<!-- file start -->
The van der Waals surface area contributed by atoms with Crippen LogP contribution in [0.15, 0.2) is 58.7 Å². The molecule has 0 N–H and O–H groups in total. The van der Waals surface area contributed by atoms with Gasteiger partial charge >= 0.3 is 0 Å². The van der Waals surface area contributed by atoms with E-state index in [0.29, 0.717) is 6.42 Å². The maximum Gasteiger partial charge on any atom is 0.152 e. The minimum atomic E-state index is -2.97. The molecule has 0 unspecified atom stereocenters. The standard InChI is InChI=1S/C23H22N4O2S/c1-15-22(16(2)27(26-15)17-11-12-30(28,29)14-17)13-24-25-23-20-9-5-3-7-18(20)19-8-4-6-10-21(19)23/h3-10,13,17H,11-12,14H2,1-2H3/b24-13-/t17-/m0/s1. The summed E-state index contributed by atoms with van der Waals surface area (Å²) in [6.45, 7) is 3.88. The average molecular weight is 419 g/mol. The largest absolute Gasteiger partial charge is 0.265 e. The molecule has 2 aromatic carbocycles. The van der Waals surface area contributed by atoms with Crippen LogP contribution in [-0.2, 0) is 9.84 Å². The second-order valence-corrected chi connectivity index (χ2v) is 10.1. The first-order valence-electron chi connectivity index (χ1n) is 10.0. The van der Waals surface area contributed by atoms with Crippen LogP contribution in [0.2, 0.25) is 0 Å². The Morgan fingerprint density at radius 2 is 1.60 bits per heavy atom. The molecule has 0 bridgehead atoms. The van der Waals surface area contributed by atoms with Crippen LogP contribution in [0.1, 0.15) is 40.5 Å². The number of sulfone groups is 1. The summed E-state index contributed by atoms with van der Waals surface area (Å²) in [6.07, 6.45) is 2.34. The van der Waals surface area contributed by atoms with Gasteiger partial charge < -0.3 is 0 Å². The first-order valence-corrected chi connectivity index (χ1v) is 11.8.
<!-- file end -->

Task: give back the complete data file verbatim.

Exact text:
The van der Waals surface area contributed by atoms with Crippen LogP contribution in [0.15, 0.2) is 58.7 Å². The molecule has 0 N–H and O–H groups in total. The van der Waals surface area contributed by atoms with Gasteiger partial charge >= 0.3 is 0 Å². The van der Waals surface area contributed by atoms with E-state index in [0.29, 0.717) is 6.42 Å². The maximum Gasteiger partial charge on any atom is 0.152 e. The minimum atomic E-state index is -2.97. The molecule has 0 unspecified atom stereocenters. The standard InChI is InChI=1S/C23H22N4O2S/c1-15-22(16(2)27(26-15)17-11-12-30(28,29)14-17)13-24-25-23-20-9-5-3-7-18(20)19-8-4-6-10-21(19)23/h3-10,13,17H,11-12,14H2,1-2H3/b24-13-/t17-/m0/s1. The summed E-state index contributed by atoms with van der Waals surface area (Å²) in [6.45, 7) is 3.88. The average molecular weight is 419 g/mol. The largest absolute Gasteiger partial charge is 0.265 e. The molecule has 2 aromatic carbocycles. The van der Waals surface area contributed by atoms with Crippen LogP contribution in [-0.2, 0) is 9.84 Å². The second-order valence-corrected chi connectivity index (χ2v) is 10.1. The first-order valence-electron chi connectivity index (χ1n) is 10.0. The van der Waals surface area contributed by atoms with Crippen LogP contribution in [0.2, 0.25) is 0 Å². The Morgan fingerprint density at radius 2 is 1.60 bits per heavy atom. The molecule has 0 bridgehead atoms. The van der Waals surface area contributed by atoms with Crippen LogP contribution in [0.1, 0.15) is 40.5 Å². The number of sulfone groups is 1. The summed E-state index contributed by atoms with van der Waals surface area (Å²) in [6.07, 6.45) is 2.34. The van der Waals surface area contributed by atoms with Gasteiger partial charge < -0.3 is 0 Å². The first-order valence-corrected chi connectivity index (χ1v) is 11.8.